Wearable Technology May Determine Severity of TBIs


By Debbie Gregory.

Modern body armor better protects warfighters against shrapnel from explosive blasts. However, they still face a hidden threat — the resulting blast pressure and shock wave which could cause traumatic brain injury (TBI).

Navy researchers are developing a wearable system that could help determine the severity of a brain injury, often called an invisible wound, following an explosion.

The Blast Load Assessment Sense and Test (BLAST) is a five-year, $30 million program that will use sensors in helmets to measure the shockwave thrust of an explosion.

BLAST uses coin-sized sensors which are tough enough to survive an explosion, can be worn on helmets and body armor, and are able to record blast pressure. This pressure can be downloaded with a specialized scanner, and design possibilities include a handheld, barcode-style scanner or a stationary one modeled after airport metal detectors. An algorithm will convert the data to determine if the affected warfighter needs an additional exam.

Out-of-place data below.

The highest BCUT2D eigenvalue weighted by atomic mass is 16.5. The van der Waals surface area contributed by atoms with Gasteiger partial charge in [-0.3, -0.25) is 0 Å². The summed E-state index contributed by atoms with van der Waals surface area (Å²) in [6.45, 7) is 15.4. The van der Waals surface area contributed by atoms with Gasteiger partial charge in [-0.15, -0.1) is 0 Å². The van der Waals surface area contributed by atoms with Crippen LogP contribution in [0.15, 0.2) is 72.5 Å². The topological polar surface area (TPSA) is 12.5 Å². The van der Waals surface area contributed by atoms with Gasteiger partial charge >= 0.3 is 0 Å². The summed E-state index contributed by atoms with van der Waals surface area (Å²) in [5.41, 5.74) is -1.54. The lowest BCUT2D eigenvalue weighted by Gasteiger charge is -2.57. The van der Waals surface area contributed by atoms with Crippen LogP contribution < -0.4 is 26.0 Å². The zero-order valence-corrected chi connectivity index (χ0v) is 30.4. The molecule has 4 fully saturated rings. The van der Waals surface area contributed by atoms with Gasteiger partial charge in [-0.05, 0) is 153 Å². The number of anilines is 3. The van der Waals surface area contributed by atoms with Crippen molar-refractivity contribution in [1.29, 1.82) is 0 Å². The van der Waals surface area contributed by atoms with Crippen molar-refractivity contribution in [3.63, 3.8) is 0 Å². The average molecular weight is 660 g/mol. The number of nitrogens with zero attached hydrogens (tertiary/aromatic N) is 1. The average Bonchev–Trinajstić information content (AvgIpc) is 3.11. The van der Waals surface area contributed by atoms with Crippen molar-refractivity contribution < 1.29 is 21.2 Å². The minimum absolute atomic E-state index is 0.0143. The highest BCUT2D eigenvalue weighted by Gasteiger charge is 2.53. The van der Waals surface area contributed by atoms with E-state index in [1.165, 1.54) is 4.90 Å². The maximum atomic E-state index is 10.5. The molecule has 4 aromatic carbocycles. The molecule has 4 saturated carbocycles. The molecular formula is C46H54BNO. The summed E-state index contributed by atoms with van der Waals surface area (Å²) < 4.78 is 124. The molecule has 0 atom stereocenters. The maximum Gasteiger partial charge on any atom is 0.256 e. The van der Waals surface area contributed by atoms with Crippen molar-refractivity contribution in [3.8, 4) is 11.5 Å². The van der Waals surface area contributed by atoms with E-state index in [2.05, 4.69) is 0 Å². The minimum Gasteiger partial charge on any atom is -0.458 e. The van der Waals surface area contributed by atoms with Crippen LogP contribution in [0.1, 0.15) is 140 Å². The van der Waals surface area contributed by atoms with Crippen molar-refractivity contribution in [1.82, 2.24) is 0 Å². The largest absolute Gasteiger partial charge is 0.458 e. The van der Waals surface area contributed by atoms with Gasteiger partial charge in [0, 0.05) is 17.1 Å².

“When you’re injured mildly, you don’t want to get another injury on top of that because they don’t add up linearly,” said Dr. Timothy Bentley, program manager for the Office of Naval Research’s Warfighter Performance Department. “One plus one doesn’t equal two, but one plus one may equal three, even, because you’re weakened.”

Data from BLAST could signal when an affected warfighter needs to be pulled out for treatment or can return to the fight.

“BLAST sensors can provide valuable blast pressure data that can be used to assess the possibility of TBI,” said Dr. Amit Bagchi, a scientist at the Naval Research Laboratory, which is developing the physical sensors. “The more data we have, the better we can predict the presence of TBI.”

“We’ve learned a great deal about how brains get injured now, much more than we knew previously,” Bentley said.

BLAST could be tested in a year, although its rollout, if approved, is still several years away.

The program is sponsored by the Washington-based Office of Naval Research and involves its Naval Research Laboratory, the University of North Carolina, NASA and New Mexico-based research firm Applied Research Associates Inc.

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